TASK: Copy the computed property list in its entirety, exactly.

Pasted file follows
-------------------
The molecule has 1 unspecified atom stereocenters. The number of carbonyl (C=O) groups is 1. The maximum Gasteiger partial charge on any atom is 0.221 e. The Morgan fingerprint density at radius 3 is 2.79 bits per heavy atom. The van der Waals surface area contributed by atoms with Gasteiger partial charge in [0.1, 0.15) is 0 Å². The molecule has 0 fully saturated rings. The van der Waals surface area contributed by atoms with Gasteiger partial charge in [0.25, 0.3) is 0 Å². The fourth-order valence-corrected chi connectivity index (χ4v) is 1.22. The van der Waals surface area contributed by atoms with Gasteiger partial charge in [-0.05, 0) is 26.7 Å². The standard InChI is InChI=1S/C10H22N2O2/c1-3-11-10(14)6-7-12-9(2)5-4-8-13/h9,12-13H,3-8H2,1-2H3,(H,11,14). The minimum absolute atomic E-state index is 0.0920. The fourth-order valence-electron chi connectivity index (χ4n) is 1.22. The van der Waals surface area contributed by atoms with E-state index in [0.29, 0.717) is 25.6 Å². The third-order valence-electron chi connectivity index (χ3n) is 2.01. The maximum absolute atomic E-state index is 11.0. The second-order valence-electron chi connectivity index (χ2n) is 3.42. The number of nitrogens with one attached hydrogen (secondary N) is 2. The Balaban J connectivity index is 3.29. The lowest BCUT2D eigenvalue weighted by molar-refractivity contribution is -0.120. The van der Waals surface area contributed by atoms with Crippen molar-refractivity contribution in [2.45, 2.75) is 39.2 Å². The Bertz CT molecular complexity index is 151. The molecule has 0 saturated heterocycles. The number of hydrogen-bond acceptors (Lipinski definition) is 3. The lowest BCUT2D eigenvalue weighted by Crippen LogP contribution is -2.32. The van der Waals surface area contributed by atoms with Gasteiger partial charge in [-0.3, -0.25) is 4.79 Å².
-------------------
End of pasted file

The molecule has 1 unspecified atom stereocenters. The number of carbonyl (C=O) groups is 1. The maximum Gasteiger partial charge on any atom is 0.221 e. The Morgan fingerprint density at radius 3 is 2.79 bits per heavy atom. The van der Waals surface area contributed by atoms with Gasteiger partial charge in [0.1, 0.15) is 0 Å². The molecule has 0 fully saturated rings. The van der Waals surface area contributed by atoms with Gasteiger partial charge in [0.25, 0.3) is 0 Å². The fourth-order valence-corrected chi connectivity index (χ4v) is 1.22. The van der Waals surface area contributed by atoms with Gasteiger partial charge in [-0.05, 0) is 26.7 Å². The standard InChI is InChI=1S/C10H22N2O2/c1-3-11-10(14)6-7-12-9(2)5-4-8-13/h9,12-13H,3-8H2,1-2H3,(H,11,14). The minimum absolute atomic E-state index is 0.0920. The fourth-order valence-electron chi connectivity index (χ4n) is 1.22. The van der Waals surface area contributed by atoms with E-state index in [0.29, 0.717) is 25.6 Å². The third-order valence-electron chi connectivity index (χ3n) is 2.01. The maximum absolute atomic E-state index is 11.0. The second-order valence-electron chi connectivity index (χ2n) is 3.42. The number of nitrogens with one attached hydrogen (secondary N) is 2. The Balaban J connectivity index is 3.29. The lowest BCUT2D eigenvalue weighted by molar-refractivity contribution is -0.120. The van der Waals surface area contributed by atoms with Crippen molar-refractivity contribution in [2.45, 2.75) is 39.2 Å². The Bertz CT molecular complexity index is 151. The molecule has 0 saturated heterocycles. The number of hydrogen-bond acceptors (Lipinski definition) is 3. The lowest BCUT2D eigenvalue weighted by Crippen LogP contribution is -2.32. The van der Waals surface area contributed by atoms with Gasteiger partial charge in [-0.3, -0.25) is 4.79 Å².